I love reading books so much, when I actually have the time to sit down and do so. When I heard about the book At Home in Dogwood Mudhole, written by Franklin Sanders from At Home in Dogwood Mudhole, I knew that this would be a very unique book. I wasn’t disappointed. I received the physical copy, which is 379 pages long and costs $22.95. There is also a digital version available for $16.95.
Franklin and his wife Susan reside in the state of Tennessee, just like my family and I. I had never heard of Dugwood Mudhole, although I must say that being Southern as I am, the name doesn’t surprise me one bit. In case you’re like me and have (had) no clue where it’s located, there’s a nifty drawing of Tennessee in the beginning of the book highlighting a few major cities, as well as showing just where Dogwood Mudhole is located. It’s not actually a town, though. According to the book’s preface, it’s just a crossroad! It kind of makes me think of people who have a road named after themselves, and their whole family loves on that road. But, I digress.
What’s unique about this book, is that it didn’t originally start out being a book. Mr. Sanders publishes a newsletter called The Moneychanger, and the book is a compilation of those newsletters beginning in June 1995 and ending in September 2002. The book is broken down into 4 sections: Leaving Memphis Five Miles at a Time, Living in the Country Changes You, Learning Curve, and A Real Farm. The Sanders’ dream was to live an agrarian life-style. I’ll be honest, I had never heard this word before, so I had to look it up in the dictionary. I love learning new words, it makes me feel smart! Anyhow, an agrarian lifestyle is basically living off of the land. In the wake of Y2K (yeah, that did disappoint in a sense, didn’t it?) they were preparing themselves to be more self-sufficient. Franklin’s wife Susan reminds me a bit of myself…she doesn’t want to acquire anything that eats (except the kids, of course. Once you have those, you can’t take them back. My OB said so.). Of course, you know how it goes…between Franklin and the kids, they gain chickens (yay I love chickens!), horses, cows, pigs…you get the idea. They build up their farm, basically. They go from a nuclear family (I had to look that one up as well…I’m not as smart as I thought I was, I reckon) to a multi-generational family when their children marry and start their own families.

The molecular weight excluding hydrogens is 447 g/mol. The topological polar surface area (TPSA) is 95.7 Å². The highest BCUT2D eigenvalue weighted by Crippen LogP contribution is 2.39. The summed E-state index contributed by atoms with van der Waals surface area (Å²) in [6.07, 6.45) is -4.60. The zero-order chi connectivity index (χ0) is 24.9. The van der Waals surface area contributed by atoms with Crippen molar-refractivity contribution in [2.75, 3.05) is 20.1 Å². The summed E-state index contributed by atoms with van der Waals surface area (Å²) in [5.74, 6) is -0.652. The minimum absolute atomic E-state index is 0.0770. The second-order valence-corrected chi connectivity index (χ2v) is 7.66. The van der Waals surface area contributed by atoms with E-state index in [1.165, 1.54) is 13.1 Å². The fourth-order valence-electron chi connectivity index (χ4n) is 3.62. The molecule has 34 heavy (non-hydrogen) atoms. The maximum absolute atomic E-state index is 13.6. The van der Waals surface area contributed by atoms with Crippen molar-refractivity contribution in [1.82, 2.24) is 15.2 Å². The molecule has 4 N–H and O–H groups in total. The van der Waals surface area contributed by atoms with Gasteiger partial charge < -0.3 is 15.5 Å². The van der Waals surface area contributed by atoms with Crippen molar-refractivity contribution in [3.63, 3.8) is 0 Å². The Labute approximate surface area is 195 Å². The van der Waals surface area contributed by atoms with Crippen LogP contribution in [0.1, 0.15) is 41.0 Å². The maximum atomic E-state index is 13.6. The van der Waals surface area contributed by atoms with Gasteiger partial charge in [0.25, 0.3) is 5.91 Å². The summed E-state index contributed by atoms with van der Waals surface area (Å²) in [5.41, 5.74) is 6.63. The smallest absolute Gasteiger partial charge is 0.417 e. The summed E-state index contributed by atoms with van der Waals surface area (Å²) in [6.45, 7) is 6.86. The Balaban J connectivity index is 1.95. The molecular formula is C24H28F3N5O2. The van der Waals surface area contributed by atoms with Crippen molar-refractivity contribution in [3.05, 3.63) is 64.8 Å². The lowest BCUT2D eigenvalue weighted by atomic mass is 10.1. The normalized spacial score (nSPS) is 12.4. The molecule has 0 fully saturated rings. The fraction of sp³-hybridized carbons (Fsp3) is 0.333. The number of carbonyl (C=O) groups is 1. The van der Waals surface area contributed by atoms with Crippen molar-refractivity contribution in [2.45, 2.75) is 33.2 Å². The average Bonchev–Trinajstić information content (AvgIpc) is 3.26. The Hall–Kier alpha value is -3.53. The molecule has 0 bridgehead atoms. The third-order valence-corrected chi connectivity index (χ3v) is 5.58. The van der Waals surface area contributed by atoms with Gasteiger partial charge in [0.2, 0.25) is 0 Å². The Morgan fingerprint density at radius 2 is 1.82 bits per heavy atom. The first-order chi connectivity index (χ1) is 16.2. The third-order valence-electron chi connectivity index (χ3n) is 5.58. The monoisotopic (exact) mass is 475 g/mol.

Ok, so you know I’m Southern. I speak Southern, and understand much of the slang and accent. You can tell when someone’s pretending to talk Southern, and then when they actually are Southern. It’s a gift of sorts, you could say. Mr. Sanders is Southern. ^Just look at that picture of him up there. He even looks Southern. Yeehaw! This book was so much fun to read, y’all. It oozes Southern speak! I loved reading about the family’s closeness and their adventures. These people travel a lot, y’all. Every time I turned around, I was reading about a new adventure of theirs. It’s great! Franklin even spent a little time in jail around the Holidays one year. That’s one adventure I never want to go on. Their dog, Jack, reminds me of our cat Josie. The dog is crazy and likes to run out in the road and get hit, just like our cat. He went from being a $30 dog to a $1,000 dog. Thankfully our cat hasn’t been that expensive, although I’m not sure how many lives she has left. Maybe 4 if she’s lucky. Jack is a lucky dog…literally.
This book is pretty inspiring. I love the family dynamic here. My husband and I dream of owning a large piece of land one day that we could live off of, and I would love if the kids and their families lived with us, too! I’d still have to have my electricity and running water, though. I’m not living without internet and an indoor outhouse. I can’t wait for the next installment, Volume Two: Best Thing We Ever Did. It’s gonna be mine! Maybe I should ask for it for Christmas?
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